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This Week in College Football History: Sept. 9-15
This Week in College Football History takes a look back at some of college football's landmark moments over the last 145 years.
Published: 9/6/2013 11:00:00 AM

(Pictured: Hall of Fame quarterback Troy Aikman (UCLA) led the No. 5 Bruins to a 41-28 victory over No. 2 Nebraska.)

As part of an ongoing series throughout the fall, The National Football Foundation & College Hall of Fame posts
This Week in College Football History, which takes a look back at some of college football's landmark moments over the last 145 years. If you choose to use this content in whole or in part, as a courtesy, please credit The National Football Foundation and use the NFF logo, which is available upon request.


Sept. 10, 1988
No. 5 UCLA def. No. 2 Nebraska, 41-28
Pasadena, Calif.

College Football Hall of Fame coaches
Tom Osborne (Nebraska) and Terry Donahue (UCLA) headed top-five teams when the No. 2 Nebraska Cornhuskers visited the No. 5 UCLA Bruins in 1988. Donahue earned his 100th career win as his Bruins set the record for the most points an Osborne-led team had ever allowed. Hall of Fame quarterback Troy Aikman (UCLA) led a first quarter 28-point burst, going 5-5 for 101 yards and two touchdowns. A 75-yard touchdown reception, 50-yard touchdown run and a 75-yard punt return helped the Bruins cruise to a 41-28 win.


Sept. 9, 1972
West Virginia def. Villanova, 25-6
Morgantown, W. Va.

West Virginia kicker
Frank Neste almost singlehandedly beat Villanova during the 1972 season opener in Morgantown. Neste went a perfect 6-for-6 on field goals and converted an extra point opportunity, scoring 19 of the Mountaineers’ 25 points. His six field goals is one short of the NCAA single-game record (7), and his points scored set a school kicking record. West Virginia was led by Hall of Fame coach Bobby Bowden (Samford, West Virginia, Florida State) who headed the Mountaineers from 1970-75.

Sept. 11, 1913

The birthday of College Football Hall of Fame coach
Paul William “Bear” Bryant. Widely considered one of the greatest coaches of all time, Bryant was the head coach of Maryland, Kentucky, Texas A&M and, most prominently, Alabama where he remained for 25 years. In addition to his 25-year stint as head coach, Bryant served as athletic director of his alma matter for 26 seasons. Bryant coached his teams to six national championships and amassed an overall record of 323-85-17. His 323 wins as a head coach were the most all-time upon his retirement.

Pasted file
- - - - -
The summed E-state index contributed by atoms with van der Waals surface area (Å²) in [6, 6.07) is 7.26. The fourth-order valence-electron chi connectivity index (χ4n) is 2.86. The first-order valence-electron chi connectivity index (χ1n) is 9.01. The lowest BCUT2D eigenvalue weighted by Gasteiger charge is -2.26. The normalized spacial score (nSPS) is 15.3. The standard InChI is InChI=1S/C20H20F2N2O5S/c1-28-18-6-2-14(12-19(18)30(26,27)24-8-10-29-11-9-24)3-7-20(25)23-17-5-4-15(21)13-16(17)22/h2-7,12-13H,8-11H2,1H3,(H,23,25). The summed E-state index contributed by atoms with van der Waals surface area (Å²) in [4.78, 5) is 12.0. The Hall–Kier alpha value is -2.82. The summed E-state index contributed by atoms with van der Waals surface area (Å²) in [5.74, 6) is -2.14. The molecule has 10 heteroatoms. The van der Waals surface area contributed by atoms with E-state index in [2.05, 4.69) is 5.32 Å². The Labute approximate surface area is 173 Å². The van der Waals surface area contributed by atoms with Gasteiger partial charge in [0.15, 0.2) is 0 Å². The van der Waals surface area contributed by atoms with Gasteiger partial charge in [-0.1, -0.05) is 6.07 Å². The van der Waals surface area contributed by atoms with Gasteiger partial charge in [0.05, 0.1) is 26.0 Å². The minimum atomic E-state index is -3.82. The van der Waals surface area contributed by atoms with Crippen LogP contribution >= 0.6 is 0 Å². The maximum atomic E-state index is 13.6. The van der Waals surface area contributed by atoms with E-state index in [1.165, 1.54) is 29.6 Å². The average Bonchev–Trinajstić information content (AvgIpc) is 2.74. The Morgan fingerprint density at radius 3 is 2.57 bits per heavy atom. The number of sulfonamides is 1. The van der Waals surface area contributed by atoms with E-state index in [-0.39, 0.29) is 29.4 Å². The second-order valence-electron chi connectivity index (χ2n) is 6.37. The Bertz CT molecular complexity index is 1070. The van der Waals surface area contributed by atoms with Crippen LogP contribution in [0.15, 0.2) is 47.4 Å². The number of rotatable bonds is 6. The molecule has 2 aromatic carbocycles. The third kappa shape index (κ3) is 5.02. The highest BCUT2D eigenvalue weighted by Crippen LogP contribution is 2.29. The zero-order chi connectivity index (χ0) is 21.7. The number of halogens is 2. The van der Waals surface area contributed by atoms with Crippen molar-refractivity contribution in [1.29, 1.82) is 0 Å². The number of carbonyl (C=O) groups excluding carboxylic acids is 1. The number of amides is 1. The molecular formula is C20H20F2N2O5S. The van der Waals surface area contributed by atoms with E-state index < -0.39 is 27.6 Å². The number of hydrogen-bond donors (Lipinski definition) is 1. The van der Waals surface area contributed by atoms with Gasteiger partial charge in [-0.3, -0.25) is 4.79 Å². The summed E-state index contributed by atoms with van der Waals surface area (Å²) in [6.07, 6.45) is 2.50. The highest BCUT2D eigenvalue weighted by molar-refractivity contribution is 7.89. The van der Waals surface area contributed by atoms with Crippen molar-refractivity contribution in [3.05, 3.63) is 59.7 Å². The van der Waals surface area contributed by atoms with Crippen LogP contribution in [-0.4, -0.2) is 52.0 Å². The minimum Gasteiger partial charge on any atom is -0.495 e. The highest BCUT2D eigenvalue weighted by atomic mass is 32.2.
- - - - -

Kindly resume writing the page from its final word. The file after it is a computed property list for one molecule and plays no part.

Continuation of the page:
Sept. 12, 1970
Georgia Tech def. No. 17 South Carolina, 23-20

Sophomore quarterback
Eddie McAshan, the first African-American scholarship athlete at Georgia Tech, led his team to a 23-20 upset victory over No. 17 South Carolina. McAshan played well, going 20-38 and passing for 202 yards and a touchdown. Fullback Steve Harkley caught a Georgia Tech-record 14 passes on the day as the Yellow Jackets topped the Gamecocks in a dramatic fourth quarter comeback.

Sept. 13, 1975
Memphis def. No. 7 Auburn, 31-20
Auburn, Ala.

Hall of Fame coach
Shug Jordan (Auburn) opened the final season of his career with a shocking loss at home as his Tigers fell to the unsuspecting Memphis Tigers. Memphis jumped out to a 24-0 halftime lead over No. 7 Auburn. The home team made a valiant comeback attempt in the second half, but the deficit proved to be too much as Memphis won, 31-20.

Sept. 14, 1974
No. 4 Ohio State def. Minnesota, 34-19

In their first road season opener since 1912, Hall of Fame coach
Woody Hayes and the No. 4 Ohio State Buckeyes headed to Minnesota to square off against the Golden Gophers. The highly-touted Buckeyes put together a less-than-stellar performance against the unranked Gophers. However, junior running back and College Football Hall of Famer Archie Griffin (Ohio State) would make his way into the record books, as well as the endzone, to ensure an Ohio State win. His 133 yards on the ground made him the school’s all-time rushing leader in only the first game of his junior season, giving him 2,577 career yards at game’s end. Griffin would go on to become the first junior to win the Heisman Trophy and became the award’s only repeat winner a year later.

Sept. 15, 1990
No. 5 BYU def. Washington State, 50-36
Provo, Utah

Coming off the huge upset of No. 1 Miami the week prior, No. 5 BYU, led by College Football Hall of Famers quarterback
Ty Detmer and Hall of Fame coach LaVell Edwards, was looking to keep pace in the rankings with a win over Washington State. BYU got off to a slow start, however, and Washington State held a 29-14 lead thanks in part to two interceptions thrown by Detmer. The tide turned in the fourth quarter as Detmer threw three of his five touchdown passes on the day, and BYU exploded with 36 points. BYU set the record for most points scored in a fourth quarter to win or tie a game and moved to 4-0 on the year with a 50-36 victory.

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